Using: a * x^3 + b * x^2 + c * x + d = y

Gives us the following 4-equations and 4-unknowns:

1a + 1b + 1c + d = 7182818284
8a + 4b + 2c + d = 8182845904
27a + 9b + 3c + d = 8747135266
64a + 16b + 4c + d = 7427466391

This solves to:

a = -241369996.5
b = 1230350850
c = -1001434954.5
d = 7195272385

Plugging into the above for f(5) = 2775619365

Testing this does not work, but since this section was labeled, First Idea, you should of seen that it would’ve been wrong.

Second Idea

After giving up the the polynomial fit and looking at the numbers a little more the first number looked very much like the beginning of e. It turns out to be the first segment of e and the other numbers also are all segments of e. They looked like this:

        
2718281828459045235360287471352662497757247093699959574966967627724076630353547594571382178525166427427466391
7182818284
8182845904
               8747135266
                                                                                           7427466391

The first number mapped to the 2 spot of e, the 2nd number to the 6th spot, the 3rd number to the 24th spot and the 4th number to the 100th spot. This gave me the new functions: k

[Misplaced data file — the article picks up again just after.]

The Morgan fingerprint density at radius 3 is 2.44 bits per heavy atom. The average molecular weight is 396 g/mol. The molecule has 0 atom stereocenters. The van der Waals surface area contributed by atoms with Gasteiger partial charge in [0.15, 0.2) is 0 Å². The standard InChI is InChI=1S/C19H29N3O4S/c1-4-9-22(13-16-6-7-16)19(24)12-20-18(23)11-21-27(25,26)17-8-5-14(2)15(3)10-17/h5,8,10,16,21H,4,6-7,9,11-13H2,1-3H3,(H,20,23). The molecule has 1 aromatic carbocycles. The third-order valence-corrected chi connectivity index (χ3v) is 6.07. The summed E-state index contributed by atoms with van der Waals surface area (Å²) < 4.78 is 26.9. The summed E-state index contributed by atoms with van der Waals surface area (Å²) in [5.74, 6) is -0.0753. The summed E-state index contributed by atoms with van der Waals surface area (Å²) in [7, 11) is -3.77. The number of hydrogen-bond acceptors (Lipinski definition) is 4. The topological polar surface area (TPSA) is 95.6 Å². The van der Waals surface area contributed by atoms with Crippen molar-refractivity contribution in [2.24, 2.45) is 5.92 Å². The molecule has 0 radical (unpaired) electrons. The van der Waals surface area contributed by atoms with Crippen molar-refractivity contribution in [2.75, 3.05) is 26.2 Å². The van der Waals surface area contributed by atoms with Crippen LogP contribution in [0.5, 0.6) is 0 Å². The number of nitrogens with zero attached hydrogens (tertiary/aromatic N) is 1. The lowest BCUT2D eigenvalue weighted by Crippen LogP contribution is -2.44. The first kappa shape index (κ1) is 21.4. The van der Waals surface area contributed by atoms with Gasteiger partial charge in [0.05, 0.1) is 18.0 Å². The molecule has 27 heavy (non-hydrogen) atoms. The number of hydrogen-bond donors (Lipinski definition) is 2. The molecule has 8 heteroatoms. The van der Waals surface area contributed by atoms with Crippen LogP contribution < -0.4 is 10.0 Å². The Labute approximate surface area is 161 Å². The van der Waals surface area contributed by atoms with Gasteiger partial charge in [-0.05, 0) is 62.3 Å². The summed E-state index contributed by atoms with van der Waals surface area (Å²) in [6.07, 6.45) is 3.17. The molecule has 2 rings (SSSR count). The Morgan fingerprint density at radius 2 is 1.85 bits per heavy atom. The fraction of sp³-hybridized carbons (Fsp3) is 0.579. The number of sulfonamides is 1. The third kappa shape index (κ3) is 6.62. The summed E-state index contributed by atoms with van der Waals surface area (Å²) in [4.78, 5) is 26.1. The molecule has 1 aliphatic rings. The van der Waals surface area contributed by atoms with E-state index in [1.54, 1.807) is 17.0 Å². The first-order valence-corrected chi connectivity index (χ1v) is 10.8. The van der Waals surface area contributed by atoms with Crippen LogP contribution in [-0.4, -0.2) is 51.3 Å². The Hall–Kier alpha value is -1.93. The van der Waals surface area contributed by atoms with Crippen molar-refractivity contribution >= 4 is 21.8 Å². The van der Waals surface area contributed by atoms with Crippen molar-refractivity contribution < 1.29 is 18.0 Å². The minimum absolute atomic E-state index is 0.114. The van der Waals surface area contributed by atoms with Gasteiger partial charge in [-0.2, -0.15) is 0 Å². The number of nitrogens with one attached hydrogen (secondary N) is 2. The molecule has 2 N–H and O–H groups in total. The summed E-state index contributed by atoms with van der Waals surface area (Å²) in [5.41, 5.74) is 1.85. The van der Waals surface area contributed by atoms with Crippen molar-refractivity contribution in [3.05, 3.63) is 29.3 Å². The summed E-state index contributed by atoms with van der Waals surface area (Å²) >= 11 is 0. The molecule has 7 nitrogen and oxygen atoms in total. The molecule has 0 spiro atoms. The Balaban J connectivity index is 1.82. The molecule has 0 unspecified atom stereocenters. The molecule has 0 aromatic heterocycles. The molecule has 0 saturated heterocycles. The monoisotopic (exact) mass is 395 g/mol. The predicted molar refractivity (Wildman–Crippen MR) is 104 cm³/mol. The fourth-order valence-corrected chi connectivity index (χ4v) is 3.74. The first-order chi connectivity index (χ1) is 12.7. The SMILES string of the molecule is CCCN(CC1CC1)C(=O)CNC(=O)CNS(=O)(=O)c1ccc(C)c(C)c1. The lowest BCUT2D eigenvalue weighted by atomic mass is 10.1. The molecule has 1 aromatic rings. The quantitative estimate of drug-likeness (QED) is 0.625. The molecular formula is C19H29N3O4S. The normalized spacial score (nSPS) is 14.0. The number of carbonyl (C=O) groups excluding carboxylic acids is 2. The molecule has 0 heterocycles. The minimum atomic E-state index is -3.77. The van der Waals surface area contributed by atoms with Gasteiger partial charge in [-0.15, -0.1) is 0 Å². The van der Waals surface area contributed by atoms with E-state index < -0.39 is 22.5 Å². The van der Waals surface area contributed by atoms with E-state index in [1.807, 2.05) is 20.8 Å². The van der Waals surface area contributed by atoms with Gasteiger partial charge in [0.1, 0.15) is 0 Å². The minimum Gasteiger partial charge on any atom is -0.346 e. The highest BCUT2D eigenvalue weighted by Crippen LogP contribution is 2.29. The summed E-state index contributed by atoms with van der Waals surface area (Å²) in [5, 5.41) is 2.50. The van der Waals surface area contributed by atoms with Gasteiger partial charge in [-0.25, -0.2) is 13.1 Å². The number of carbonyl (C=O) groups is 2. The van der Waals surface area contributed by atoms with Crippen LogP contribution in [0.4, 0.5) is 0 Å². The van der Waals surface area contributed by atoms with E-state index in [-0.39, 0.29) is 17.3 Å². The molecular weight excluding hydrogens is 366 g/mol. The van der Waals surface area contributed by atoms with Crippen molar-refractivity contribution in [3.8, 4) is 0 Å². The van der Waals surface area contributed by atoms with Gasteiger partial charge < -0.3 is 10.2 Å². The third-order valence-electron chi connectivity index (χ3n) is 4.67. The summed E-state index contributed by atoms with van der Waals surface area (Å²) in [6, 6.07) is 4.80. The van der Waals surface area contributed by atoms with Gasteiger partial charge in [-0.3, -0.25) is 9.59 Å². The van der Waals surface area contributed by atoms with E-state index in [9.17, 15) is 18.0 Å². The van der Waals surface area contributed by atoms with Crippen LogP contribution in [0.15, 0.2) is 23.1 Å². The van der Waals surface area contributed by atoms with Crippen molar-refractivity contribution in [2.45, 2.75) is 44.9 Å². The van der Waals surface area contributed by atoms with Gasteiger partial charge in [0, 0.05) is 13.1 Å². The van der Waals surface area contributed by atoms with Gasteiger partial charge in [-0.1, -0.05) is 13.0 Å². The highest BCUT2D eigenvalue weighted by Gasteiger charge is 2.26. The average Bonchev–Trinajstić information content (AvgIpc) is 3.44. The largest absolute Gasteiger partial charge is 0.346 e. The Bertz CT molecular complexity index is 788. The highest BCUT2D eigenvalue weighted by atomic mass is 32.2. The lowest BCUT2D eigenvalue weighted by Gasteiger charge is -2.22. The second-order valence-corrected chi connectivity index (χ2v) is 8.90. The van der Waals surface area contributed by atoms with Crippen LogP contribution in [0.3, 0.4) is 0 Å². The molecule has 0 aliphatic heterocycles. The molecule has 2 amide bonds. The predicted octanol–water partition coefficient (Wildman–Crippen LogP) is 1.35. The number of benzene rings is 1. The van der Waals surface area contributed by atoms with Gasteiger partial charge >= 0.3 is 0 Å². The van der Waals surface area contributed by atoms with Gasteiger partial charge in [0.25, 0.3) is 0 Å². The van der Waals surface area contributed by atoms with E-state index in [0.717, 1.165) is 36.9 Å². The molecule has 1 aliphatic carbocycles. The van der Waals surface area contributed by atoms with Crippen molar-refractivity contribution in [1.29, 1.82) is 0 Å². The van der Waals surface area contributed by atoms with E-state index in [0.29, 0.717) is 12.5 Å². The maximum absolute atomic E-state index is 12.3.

f(1) = 2
  f(2) = 6
f(3) = 24 f(4) = 100

Numerous attempts were made to try to figure out a patern here, which turns out to be very close to a factorial series, f(x) = (x+1)! but not quite, the 100 would need to be 120. After awhile looking at this it was abandoned and back to the original numbers.


  f(1) =    7182818284 
  f(2) =    8182845904 
  f(3) =    8747135266 
  f(4) =    7427466391 
  f(5) =    ??? 

Trying out various things on them, the following turned up which seemed a little too coincendental to be a coincendence:

                                
      7+1+8+2+8+1+8+2+8+4 = 49 
      8+1+8+2+8+4+5+9+0+4 = 49 
      8+7+4+7+1+3+5+2+6+6 = 49 
      7+4+2+7+4+6+6+3+9+1 = 49 

So a quick script [sum_checke.py] to check if these are the first 4 values of 10-digit chunks of e that sum to 49, which they turned out to be. The script turned up:

  1. 7182818284
  2. 8182845904
  3. 8747135266
  4. 7427466391
  5. 5966290435
  6. 2952605956
  7. 0753907774
  8. 0777449920
  9. 3069697720
  10. 1252389784

The 5th one being the correct answer.

Folllowing the directions, it turned out to be a recruitment tool for Google Labs, looking for the best and brightest. It was pretty fun and good idea for them. Unfortunately, their search engine is too good and anyone can look up answers to them, so I’m not sure how valid of a test it is. I did send them the link to my resume, encoded of course.

Calculating e

I felt like it was cheating downloading some one else’s calculated digits of e. So using the formula:


    e = 1/0! + 1/1! + 1/2! + 1/3! + 1/4! + ... 1/N!

I wrote the following script, calc_e.py to calculate the digits of e, the script uses the GMP libraries for precision.